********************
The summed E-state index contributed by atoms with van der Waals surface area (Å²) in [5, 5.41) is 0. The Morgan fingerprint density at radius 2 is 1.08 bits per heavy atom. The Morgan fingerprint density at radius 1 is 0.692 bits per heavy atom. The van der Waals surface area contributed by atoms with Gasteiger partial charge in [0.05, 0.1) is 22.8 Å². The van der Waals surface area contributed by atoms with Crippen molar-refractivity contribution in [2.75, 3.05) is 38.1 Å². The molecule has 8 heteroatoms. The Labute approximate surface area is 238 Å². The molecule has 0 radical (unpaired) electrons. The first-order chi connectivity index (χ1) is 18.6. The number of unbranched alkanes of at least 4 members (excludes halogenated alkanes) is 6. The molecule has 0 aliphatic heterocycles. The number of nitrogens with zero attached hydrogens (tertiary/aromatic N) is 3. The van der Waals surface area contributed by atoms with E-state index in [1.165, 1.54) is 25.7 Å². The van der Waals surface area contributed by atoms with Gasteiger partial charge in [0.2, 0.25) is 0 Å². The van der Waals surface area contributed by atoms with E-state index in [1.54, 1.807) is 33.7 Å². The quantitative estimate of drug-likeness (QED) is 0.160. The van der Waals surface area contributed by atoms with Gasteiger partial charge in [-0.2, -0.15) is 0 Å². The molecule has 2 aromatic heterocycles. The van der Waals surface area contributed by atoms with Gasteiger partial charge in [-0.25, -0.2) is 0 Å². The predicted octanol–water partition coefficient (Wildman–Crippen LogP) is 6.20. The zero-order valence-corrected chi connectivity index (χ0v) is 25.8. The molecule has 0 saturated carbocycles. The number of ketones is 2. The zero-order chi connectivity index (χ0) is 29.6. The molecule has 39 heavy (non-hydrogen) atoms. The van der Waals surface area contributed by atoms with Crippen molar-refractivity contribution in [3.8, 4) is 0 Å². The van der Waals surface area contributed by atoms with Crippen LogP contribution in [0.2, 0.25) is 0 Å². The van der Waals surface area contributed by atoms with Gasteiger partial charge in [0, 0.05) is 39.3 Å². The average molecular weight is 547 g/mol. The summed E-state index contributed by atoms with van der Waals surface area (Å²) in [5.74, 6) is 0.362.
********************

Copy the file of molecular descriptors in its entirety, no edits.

The summed E-state index contributed by atoms with van der Waals surface area (Å²) in [5, 5.41) is 0. The Morgan fingerprint density at radius 2 is 1.08 bits per heavy atom. The Morgan fingerprint density at radius 1 is 0.692 bits per heavy atom. The van der Waals surface area contributed by atoms with Gasteiger partial charge in [0.05, 0.1) is 22.8 Å². The van der Waals surface area contributed by atoms with Crippen molar-refractivity contribution in [2.75, 3.05) is 38.1 Å². The molecule has 8 heteroatoms. The Labute approximate surface area is 238 Å². The molecule has 0 radical (unpaired) electrons. The first-order chi connectivity index (χ1) is 18.6. The number of unbranched alkanes of at least 4 members (excludes halogenated alkanes) is 6. The molecule has 0 aliphatic heterocycles. The number of nitrogens with zero attached hydrogens (tertiary/aromatic N) is 3. The van der Waals surface area contributed by atoms with E-state index in [1.165, 1.54) is 25.7 Å². The van der Waals surface area contributed by atoms with Gasteiger partial charge in [0.2, 0.25) is 0 Å². The van der Waals surface area contributed by atoms with E-state index in [1.54, 1.807) is 33.7 Å². The quantitative estimate of drug-likeness (QED) is 0.160. The van der Waals surface area contributed by atoms with Gasteiger partial charge in [-0.2, -0.15) is 0 Å². The molecule has 2 aromatic heterocycles. The van der Waals surface area contributed by atoms with Gasteiger partial charge in [-0.25, -0.2) is 0 Å². The predicted octanol–water partition coefficient (Wildman–Crippen LogP) is 6.20. The zero-order valence-corrected chi connectivity index (χ0v) is 25.8. The molecule has 0 saturated carbocycles. The number of ketones is 2. The zero-order chi connectivity index (χ0) is 29.6. The molecule has 39 heavy (non-hydrogen) atoms. The van der Waals surface area contributed by atoms with Crippen molar-refractivity contribution in [3.8, 4) is 0 Å². The van der Waals surface area contributed by atoms with Crippen LogP contribution in [0.2, 0.25) is 0 Å². The van der Waals surface area contributed by atoms with Gasteiger partial charge in [0, 0.05) is 39.3 Å². The average molecular weight is 547 g/mol. The summed E-state index contributed by atoms with van der Waals surface area (Å²) in [5.74, 6) is 0.362.